More than 500 seals born on historic German island in three months

The birthplace of Germany's national anthem and a practice bombing range for British airmen after World War II, Helgoland island in the North Sea turns cuddly at the turn of the year as grey seals arrive to give birth.

More than 500 seals born on historic German island in three months
A baby seal in Helgoland in December. Photo: DPA

The Jordsand society, dedicated to preserving North Sea coastal life, has counted more than 520 births since November.

Dozens of tourists come each day to see the white-furred seal pups hop around the beach during the whelping season that lasts into January.

“They're so close and so lively. I often watch them on TV, but it's much more exciting to come here,” said Karin, who had made a long trip to the island, also spelled Heligoland in English, from Essen in western Germany.

READ ALSO: Record numbers of baby seals born on North German islands

But two local rangers and Jordsand volunteers must keep the excited fans at a distance of at least 30 metres.

Adult seals can grow as large as 300 kilogrammes and won't hesitate to bite if they feel threatened.

“Sometimes, the tourists forget the restrictions and get too close. If the seals get too used to people, that has negative consequences in summer,” said ranger Ute Pausch.

A mother and baby seal at Helgoland in December. Photo: DPA

“They'll want to play in the water and they can injure swimmers.”

Wooden boardwalks have been set up to corral the tourists during whelping season.

The challenge has become all the greater as seal numbers have grown in response to rising water temperatures.

Researchers say climate change is behind waters growing 1.6 degrees Celsius warmer in the past 45 years.

Now, “the seals are more and more numerous, I think it's because there's more food around,” said Elmar Ballstaedt, who works for the Jordsand society.

But potential negative effects of global warming could one day outweigh the bonanza for the sea-dwelling mammals, he warned.

“We're at sea level here. If the water rises, we'll certainly have new challenges to overcome,” Ballstaedt said.

In the nearer term, the seal year is just getting started on Helgoland.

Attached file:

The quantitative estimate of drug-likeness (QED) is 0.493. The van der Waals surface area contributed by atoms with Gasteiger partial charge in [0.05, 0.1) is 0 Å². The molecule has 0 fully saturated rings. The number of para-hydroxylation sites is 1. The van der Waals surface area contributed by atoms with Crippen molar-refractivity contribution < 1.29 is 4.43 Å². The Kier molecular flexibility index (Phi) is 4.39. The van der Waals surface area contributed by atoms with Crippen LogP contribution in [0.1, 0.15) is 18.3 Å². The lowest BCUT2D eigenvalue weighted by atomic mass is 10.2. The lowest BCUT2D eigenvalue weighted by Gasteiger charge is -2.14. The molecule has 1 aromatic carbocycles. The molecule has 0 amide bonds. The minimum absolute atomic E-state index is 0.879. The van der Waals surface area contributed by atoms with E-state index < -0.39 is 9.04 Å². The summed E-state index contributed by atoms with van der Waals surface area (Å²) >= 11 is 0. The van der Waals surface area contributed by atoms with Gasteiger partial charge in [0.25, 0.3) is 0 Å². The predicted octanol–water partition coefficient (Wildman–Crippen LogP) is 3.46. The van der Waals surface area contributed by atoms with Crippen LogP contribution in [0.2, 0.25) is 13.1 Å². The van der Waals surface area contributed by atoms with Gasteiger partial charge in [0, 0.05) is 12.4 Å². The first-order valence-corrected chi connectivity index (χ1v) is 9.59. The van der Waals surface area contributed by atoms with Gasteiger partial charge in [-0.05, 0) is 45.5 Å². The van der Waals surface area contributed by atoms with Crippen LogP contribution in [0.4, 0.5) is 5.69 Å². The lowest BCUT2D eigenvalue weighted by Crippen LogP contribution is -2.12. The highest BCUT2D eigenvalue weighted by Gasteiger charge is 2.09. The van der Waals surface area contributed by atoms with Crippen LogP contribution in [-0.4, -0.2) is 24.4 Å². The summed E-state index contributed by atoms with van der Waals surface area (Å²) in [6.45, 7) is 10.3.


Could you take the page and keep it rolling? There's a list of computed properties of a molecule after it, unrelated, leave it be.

After three weeks nursing with their mothers, the pups are left to fend for themselves in the North Sea.

But they return to the island in the spring to moult — and to take another turn in front of crowds of tourists and photographers.

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Norway fails to agree fishing quota deal with United Kingdom

Norway and Britain have ended their negotiations for a bilateral deal on fishing quotas without reaching an agreement, the Norwegian government announced Friday.

Norway fails to agree fishing quota deal with United Kingdom
Boats moored in Bergens harbour. Photo by Lachlan Gowen on Unsplash

Both sides had mutually agreed that it was “time to put an end to the negotiations,” the government said in a statement.

“Brexit has undoubtedly created a number of challenges for the Norwegian fishing industry. It has proved extremely difficult to reach an agreement with the United Kingdom on zone access and quota exchange for 2021. When it comes to mutual access to fish in each other’s waters on common stocks, the distance was too great for us to reach an agreement,” Norway’s fisheries minister Odd Emil Ingerbrigsten said.

“Norway has had a firm stance throughout the negotiations in consultation with the fishing industry,” the fishing minister added.

This means that Norwegian fishermen will not be able to fish in British waters and their British counterparts will not be able to fish in Norwegian waters this year.

In March, the EU, Britain and Norway reached a three-way agreement, the first since Brexit, for the overall level of allowable catches in the North Sea.

READ ALSO: Why Norwegian fisherman are against more offshore wind farms

But the three parties still had to reach bilateral agreements on quota exchange and access to each other’s fishing grounds.

While Oslo and Brussels reached such an agreement, the EU and Norway still had to find common ground with Britain.

As a compromise was not reached with London by the deadline set at the end of March, the EU adopted temporary quotas until July 31 for waters shared with Britain.

Tensions have resurfaced in recent days, with European fishermen complaining about London’s tardiness in issuing fishing permits for the zone off the British coast.